What do I do to plan the estate for my family's future?

Think for a few moments about what would happen if you suddenly became incapacitated or died. Would your spouse or family know what to do? Would they know where to find important records, assets and insurance documents? Would they be able to access (or even know about) online accounts or files on your computer? Would they know whom to ask if they need help? Putting the effort in now to establish a formal document inventory can alleviate unnecessary anxiety and turmoil in the future.

The Key Takeaways

What Information Would They Need?

There is a large volume of documents and information that your family would need during a calamitous event such as incapacitation (even temporary) or death. This basic list will help you start thinking of the critical information you would want your family to have.

Also, many of your records are probably on a computer or stored online. If you scan documents or receive financial statements electronically, someone else may not even know they exist. If you use a computer accounting program such as Quicken, QuickBooks or Mint, those records would be on your computer. Family photos may be stored digitally or online. Much of this information is password protected.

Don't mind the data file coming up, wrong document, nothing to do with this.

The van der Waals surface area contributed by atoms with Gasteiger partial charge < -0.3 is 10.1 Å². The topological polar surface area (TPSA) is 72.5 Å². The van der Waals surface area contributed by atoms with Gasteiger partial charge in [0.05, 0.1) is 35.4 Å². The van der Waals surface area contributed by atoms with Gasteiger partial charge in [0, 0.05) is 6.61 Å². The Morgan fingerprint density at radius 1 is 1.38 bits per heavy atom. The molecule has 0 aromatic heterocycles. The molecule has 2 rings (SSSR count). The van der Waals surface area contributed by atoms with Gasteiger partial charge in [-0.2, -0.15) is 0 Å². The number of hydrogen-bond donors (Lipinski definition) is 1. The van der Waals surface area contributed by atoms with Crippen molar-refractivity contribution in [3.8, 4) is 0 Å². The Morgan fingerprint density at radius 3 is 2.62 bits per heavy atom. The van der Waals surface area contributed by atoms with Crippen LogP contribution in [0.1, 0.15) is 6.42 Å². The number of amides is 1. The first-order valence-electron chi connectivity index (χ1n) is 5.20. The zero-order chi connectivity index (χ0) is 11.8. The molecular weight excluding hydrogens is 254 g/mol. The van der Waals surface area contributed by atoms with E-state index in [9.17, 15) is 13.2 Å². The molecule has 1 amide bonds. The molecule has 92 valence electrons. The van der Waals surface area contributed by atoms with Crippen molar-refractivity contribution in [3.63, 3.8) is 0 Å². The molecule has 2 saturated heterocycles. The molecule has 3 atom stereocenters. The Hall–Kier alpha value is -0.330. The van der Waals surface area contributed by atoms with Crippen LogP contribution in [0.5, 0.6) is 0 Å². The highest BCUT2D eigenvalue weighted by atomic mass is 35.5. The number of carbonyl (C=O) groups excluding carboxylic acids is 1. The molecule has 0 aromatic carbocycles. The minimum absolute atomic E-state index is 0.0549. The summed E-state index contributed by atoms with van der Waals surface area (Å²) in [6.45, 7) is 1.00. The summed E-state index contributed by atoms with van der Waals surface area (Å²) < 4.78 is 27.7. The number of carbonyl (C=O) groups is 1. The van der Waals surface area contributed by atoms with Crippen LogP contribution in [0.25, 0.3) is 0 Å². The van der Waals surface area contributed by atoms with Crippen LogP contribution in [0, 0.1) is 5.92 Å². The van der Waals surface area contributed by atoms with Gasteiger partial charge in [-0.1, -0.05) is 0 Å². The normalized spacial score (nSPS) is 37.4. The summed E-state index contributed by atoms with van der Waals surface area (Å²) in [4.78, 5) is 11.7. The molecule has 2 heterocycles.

What You Need to Know:

Your document inventory requires a methodical listing of both hard copy and digital forms. While the effort will be more challenging at the start, the maintenance of the inventory is much simpler. Be mindful that your digital footprint will likely grow much faster in the future than it has in the past.

Actions to Consider